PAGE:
A matching pair of late 19th century camel hair runners, 3’ x 17’6”
Camel hair rugs and carpets were woven in the areas around the Persian weaving center of Hamadan. While one encounters room sized carpets made in this Kurdish village rug weaving region most of the production here was occupied with the weaving of runners.
Generally all these rugs and carpets are framed by a perimeter of undecorated camel color wool pile between 2”to 6” wide. Visually camel hair runners and carpets typically explore figure ground relationships and the attempt to create three dimensional space.
In these two matching runners the perimeter of their unadorned plain “borders” serves to develop the visual illusion of a rug floating upon another rug. The expansive visual movement of the rugs’ dense interior design functions as an interesting counterpoint to the rugs’ simple plain borders. One encounters this idea in the art of 17th century Persian book covers as well in design conventions used the facades of Islamic architecture.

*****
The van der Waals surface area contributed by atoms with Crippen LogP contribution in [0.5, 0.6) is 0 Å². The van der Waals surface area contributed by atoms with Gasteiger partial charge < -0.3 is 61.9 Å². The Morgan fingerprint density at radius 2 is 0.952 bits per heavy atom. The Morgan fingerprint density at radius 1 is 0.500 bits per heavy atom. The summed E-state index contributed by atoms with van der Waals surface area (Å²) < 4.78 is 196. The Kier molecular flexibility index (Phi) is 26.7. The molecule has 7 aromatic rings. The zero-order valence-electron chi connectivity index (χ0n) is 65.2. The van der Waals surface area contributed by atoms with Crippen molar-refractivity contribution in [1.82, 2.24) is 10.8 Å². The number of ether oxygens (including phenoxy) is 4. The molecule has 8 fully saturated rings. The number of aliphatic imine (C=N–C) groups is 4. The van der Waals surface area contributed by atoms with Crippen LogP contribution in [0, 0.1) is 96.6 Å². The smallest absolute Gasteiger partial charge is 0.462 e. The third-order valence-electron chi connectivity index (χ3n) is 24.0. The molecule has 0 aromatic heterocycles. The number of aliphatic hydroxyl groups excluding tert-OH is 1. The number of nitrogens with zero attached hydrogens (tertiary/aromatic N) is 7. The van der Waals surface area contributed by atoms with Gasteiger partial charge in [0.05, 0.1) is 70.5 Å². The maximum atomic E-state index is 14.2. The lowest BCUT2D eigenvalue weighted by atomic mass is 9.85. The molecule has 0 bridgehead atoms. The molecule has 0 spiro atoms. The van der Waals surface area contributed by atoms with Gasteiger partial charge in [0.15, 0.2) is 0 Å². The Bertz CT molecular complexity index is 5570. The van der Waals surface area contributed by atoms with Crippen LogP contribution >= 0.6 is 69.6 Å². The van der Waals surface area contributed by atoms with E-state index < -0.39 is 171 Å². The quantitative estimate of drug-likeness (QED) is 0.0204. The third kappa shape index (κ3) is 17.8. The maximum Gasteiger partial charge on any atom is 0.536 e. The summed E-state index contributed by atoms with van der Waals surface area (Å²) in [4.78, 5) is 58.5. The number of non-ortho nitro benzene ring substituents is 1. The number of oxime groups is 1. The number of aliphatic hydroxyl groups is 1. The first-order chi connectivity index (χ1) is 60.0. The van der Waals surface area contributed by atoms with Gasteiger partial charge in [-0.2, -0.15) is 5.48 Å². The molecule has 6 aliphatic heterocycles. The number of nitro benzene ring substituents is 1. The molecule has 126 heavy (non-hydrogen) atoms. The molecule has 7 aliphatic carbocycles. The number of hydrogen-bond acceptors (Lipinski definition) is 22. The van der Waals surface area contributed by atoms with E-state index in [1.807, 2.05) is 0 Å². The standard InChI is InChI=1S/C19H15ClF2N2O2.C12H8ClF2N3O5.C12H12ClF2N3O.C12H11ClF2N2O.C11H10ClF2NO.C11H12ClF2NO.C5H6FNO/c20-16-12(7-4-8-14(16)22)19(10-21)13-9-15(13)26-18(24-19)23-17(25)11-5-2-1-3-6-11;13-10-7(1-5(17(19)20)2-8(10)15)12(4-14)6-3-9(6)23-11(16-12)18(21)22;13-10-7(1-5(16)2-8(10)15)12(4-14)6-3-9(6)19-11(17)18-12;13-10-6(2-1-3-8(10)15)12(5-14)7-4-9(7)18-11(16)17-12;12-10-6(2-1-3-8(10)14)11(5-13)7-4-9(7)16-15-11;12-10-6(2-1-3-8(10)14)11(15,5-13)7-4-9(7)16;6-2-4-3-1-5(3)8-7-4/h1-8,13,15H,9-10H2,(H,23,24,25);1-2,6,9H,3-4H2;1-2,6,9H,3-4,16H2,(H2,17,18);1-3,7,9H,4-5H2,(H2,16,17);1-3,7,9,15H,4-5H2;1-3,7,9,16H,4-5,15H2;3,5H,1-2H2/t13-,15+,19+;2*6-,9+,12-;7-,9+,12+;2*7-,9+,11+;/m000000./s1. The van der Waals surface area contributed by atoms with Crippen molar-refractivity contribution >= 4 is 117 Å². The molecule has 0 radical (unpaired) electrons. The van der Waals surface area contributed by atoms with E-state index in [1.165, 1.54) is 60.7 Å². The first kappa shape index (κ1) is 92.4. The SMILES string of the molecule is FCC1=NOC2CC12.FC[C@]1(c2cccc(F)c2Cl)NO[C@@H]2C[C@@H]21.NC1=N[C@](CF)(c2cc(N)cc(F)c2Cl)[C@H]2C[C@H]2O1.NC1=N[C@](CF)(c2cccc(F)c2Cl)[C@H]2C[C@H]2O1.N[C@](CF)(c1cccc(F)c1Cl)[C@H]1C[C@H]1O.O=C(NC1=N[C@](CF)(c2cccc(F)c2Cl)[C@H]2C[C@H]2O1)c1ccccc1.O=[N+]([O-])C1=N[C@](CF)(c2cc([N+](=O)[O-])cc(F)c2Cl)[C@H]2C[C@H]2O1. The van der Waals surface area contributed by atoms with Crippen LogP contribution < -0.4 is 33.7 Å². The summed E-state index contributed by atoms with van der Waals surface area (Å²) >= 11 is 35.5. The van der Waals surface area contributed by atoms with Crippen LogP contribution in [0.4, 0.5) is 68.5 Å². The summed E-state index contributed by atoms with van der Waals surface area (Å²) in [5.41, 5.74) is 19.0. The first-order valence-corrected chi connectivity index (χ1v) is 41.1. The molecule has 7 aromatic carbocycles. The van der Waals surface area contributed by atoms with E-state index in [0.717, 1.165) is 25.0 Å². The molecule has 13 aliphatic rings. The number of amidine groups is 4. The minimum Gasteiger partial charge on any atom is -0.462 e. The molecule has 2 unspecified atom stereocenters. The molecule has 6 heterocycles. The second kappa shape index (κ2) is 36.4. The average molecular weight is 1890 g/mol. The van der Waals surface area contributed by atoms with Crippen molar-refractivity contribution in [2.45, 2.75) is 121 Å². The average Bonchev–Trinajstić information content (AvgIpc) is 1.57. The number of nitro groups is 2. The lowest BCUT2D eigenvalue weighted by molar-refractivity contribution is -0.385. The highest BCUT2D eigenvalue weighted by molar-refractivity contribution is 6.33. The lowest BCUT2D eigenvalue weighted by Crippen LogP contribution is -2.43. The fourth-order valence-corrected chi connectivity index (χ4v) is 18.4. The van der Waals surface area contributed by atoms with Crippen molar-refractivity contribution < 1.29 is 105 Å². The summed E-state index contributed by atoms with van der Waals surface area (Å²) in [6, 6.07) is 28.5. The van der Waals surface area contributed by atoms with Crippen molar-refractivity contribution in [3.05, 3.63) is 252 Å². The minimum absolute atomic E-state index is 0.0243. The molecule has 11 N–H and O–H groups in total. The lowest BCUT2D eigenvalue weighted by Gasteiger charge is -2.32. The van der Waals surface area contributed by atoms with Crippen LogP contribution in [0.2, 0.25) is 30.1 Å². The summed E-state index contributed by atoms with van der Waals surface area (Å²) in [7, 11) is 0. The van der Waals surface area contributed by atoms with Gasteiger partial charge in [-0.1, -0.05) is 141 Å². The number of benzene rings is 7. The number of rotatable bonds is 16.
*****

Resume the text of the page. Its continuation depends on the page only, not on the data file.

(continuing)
The design arrangements in these runners form extremely interesting images of space and movement as well. In these runners the interior lattice design filled with geometrically rendered flowers suggests the motion of design above a lattice grid.
The rich vegetable dye colors here work brilliantly against the camel hair surround. The borders make a visual resting place in relation to the rugs’ active design interior. While these runners are over 100 years old they project an unmistakably contemporary aesthetic.
The condition of both runners is excellent. A relatively rare matching pair of antique runners